Race Inquiry Digest (April 15) – Important Current Stories On Race In America

Featured – People are again talking about slavery reparations. But it’s a complex and thorny issue. By Doug Criss / CNN

If you feel like you’re hearing more about slavery reparations these days, it’s not your imagination. Compensating the descendants of American slaves is suddenly a hot topic on the campaign trail, with presidential candidates voicing support for slavery reparations. New proposals also seek financial redress for decades of legalized segregation and discrimination against African-Americans in employment, housing, health and education. But why now? And just how would reparations, focused specifically on slavery, work? Here’s what you need to know about this most controversial of subjects. Read more

Georgetown students vote to raise tuition by $27 per semester to pay slavery reparations. By Abigail Hess / CNBC

On Thursday, students at Georgetown University voted to raise tuition at the school by $27.20 per semester to provide reparations to the descendants of 272 slaves owned and later sold by the school in the 1800s. The vote was part of a nonbinding student referendum. Approximately 66% of students voted in favor. Read more

How the 2020 Democrats Responded to Trump’s Attacks on Ilhan Omar. By Astead W. Herndon / NYT

President Trump had escalated his political attacks on Ilhan Omar, the Minnesota Democrat who is also one of the first Muslim women to serve in Congress, tweeting an inflammatory video that implied she trivialized the horror of the Sept. 11 terror attacks. Ninety minutes later, Mr. Sanders called the video “disgusting and dangerous,” and an example of “Trump’s racism and hate.” Read more

‘Not a racist bone in his body’: The origins of the default defense against racism. By Christopher Petrella and Justin Gomer / Wash Post

Every few weeks, it seems, a public figure accused of practicing or condoning racism invokes the “racist bone” defense. “I don’t have a racist bone in my body,” they say. And if they do not say it, they have a friend say it for them. Read more

Trump’s Other Base. By Charles Blow / NYT

Donald Trump’s dogged, Captain-Ahab-like obsession with immigrants and asylum seekers crossing the southern border is many things. It is an open appeal to white-nationalist xenophobia among the many members of his overwhelmingly white base. Check. But I believe that it is also something more sophisticated and tactical than that: It is a play to the other, smaller part of his base, the black and Hispanic people who voted for him in 2016. Read more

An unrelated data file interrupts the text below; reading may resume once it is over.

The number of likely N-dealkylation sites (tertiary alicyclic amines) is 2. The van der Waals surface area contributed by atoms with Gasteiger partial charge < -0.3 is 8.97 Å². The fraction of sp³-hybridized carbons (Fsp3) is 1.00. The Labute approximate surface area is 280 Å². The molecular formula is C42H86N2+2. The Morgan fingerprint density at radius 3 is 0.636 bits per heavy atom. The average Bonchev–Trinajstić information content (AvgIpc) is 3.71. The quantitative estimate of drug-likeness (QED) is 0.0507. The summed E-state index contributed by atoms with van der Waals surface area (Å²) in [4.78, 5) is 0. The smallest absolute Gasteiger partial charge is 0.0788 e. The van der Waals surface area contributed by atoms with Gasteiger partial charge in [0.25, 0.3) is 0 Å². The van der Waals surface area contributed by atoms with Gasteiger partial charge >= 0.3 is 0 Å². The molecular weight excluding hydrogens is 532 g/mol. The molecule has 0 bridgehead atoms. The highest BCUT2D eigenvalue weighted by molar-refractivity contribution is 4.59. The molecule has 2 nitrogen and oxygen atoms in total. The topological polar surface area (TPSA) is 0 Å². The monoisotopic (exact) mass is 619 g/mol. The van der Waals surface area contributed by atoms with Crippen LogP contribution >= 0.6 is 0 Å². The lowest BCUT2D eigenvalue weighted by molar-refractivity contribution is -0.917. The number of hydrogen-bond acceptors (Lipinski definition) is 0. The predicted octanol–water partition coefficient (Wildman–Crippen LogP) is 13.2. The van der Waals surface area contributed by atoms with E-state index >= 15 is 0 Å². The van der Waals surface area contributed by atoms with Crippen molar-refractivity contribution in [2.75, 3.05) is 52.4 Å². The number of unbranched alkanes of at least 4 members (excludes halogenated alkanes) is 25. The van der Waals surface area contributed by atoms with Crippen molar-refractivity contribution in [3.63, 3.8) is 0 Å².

A Few More Black Students Are Offered Spots at Stuyvesant, Fanning Fresh Uproar. By Eliza Shapiro / NYT

The news last month that only seven black students were offered seats at Stuyvesant High School, New York City’s most selective public high school, incited a national uproar about merit, race and class in education. Read more

Scholar Jonathan Metzl: White supremacy is literally killing white people. By Chauncey DeVega / Salon

Metzl is the author of several books, including “Prozac on the Couch” and “The Protest Psychosis.” His new book is “Dying of Whiteness: How the Politics of Racial Resentment is Killing America’s Heartland”. Read more

Former ‘Ebony’ Publisher Declares Bankruptcy, And An Era Ends. By Karen Grigsby Rates / NPR

Ebony magazine was more than a publication — to black America, it was a public trust. It held a place of prominence in millions of African-American households whose members did not otherwise see themselves in the mainstream media. So back in 2015, when Johnson Publishing Company announced it was spinning off its flagship magazine, Ebony, and also its news magazine sibling, Jet, people knew something was up. Read more

Letters from Joe Biden reveal how he sought support of segregationists in fight against busing. By Jeff Zeleny / CNN

It was more than four decades ago as a battle raged across the country — and in Congress — over sending white students to majority-black schools and black students to majority-white schools often far away from their own neighborhoods. Biden forcefully opposed the government’s role in trying to integrate schools, saying he favored desegregation, but believed busing did not achieve equal opportunity. Read more

The Utter Inadequacy of America’s Efforts to Desegregate Schools. By Alana Semuels / The Atlantic

In 1966, a group of Boston-area parents and administrators created a busing program called METCO to help desegregate schools. They thought of it as a quick fix to a passing problem. But the problem hasn’t passed, and METCO isn’t enough to fix it. Read more

Trump blocks U.S. from nominating anyone to U.N. racism committee. By Casey Michel / ThinkProgress

For the first time in years, the United Nations’ committee on racism will not contain anyone from the U.S. According to a report from POLITICO on Saturday, the White House blocked the renomination of human rights lawyer Gay McDougall, who had served on the committee since 2015. Read more

It’s time for blacks to forgive Tiger Woods. By Michael A. Fletcher / The Undefeated

This story was originally published on Aug. 31, 2018 and has been updated to reflect Tiger’s Masters win, his first major victory in 11 years. I know rooting for Woods can be controversial — particularly among African-Americans, who felt betrayed by his long-ago declaration that he is not black but Cablinasian. But if we are honest with ourselves, we would acknowledge that it should not be. Read more

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